Rabbi Yacoub ben Amar (Uncle Yacoub) would not have agreed. He considered belly-dancing “erotic” – which of course it is, when performed before a man. To him, the Song of the Stars is what is heard by the pure in heart as they sit or kneel in silent contemplation. And by heart he meant soul and body
Yacoub was a cousin of Sebah’s (the Jewish strand) and had a place in Don Joaquín’s commodious, but now mostly empty, home. I am not quite sure what that place was, but I do know that when my papa came to Los Alcazares and found time heavy on his hands, he took full advantage of Yacoub’s presence. They had conversations that went on for months, years even, on philosophy and theology, history and alchemy, and they both revelled in the chance to speak other tongues – other than Spanish, that is – for both spoke French, and my papa taught Yacoub English (he would not teach him the Gaelic; that was just for Papa and me) while Yacoub taught him literary Arabic.
I sat at their feet and lapped it all up.
On our own, Papa and I read stories from the Bible. I was interested because he and Grandpapa used to take me to the local church at Easter and sometimes on Saints’ Days, and I liked it, the darkness, the mysteriousness, the silence, the chanting in Latin. At home, Papa would read the stories aloud (he was proud of his Latin), then, together, we would put them into Gaelic, interpreting, embroidering, sometimes amusing ourselves, as when we decided that Jesus was being sarcastic when he said “Not one jot or tittle of the Law shall pass away” (jot and tittle meaning such things as accents and commas), for was not this same Jesus the one who broke the Sabbath by plucking grains of corn and healing people of their infirmities, and who forgave the adulteress when the Law said she should be stoned? ‘Ah, my little thinker!’ Papa murmured, cupping my chin in his hand, turning my face up to his, pushing my long hair back out of my eyes and gazing at me as though he wanted this moment never to end.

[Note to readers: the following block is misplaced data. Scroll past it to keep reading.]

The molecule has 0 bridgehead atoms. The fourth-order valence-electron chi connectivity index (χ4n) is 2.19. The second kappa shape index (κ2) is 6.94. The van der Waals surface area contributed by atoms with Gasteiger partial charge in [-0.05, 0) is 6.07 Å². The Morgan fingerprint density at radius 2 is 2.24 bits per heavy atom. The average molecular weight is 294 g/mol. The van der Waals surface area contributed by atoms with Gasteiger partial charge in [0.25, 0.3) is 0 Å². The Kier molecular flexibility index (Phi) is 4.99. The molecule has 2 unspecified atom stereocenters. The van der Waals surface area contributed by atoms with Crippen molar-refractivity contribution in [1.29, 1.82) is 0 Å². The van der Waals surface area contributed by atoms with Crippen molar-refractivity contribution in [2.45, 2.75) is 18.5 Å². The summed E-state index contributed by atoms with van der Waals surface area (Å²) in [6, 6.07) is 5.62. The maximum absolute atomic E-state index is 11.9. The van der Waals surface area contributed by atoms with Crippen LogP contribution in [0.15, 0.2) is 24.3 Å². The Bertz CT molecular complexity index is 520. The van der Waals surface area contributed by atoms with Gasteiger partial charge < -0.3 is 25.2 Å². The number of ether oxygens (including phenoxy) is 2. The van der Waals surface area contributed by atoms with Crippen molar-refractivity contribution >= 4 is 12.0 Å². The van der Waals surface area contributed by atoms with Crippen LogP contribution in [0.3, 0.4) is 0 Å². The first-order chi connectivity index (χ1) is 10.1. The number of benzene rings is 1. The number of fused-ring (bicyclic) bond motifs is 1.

‘My little lady’, Papa had always called me – he would never let me forget I was the daughter of “a landed knight” – and occasionally ‘my little dancer’. Now he stroked my head as I knelt there by his left leg – always his left leg, for he drank with his right hand – and smiled and murmured, ‘My little thinker’, and I loved that.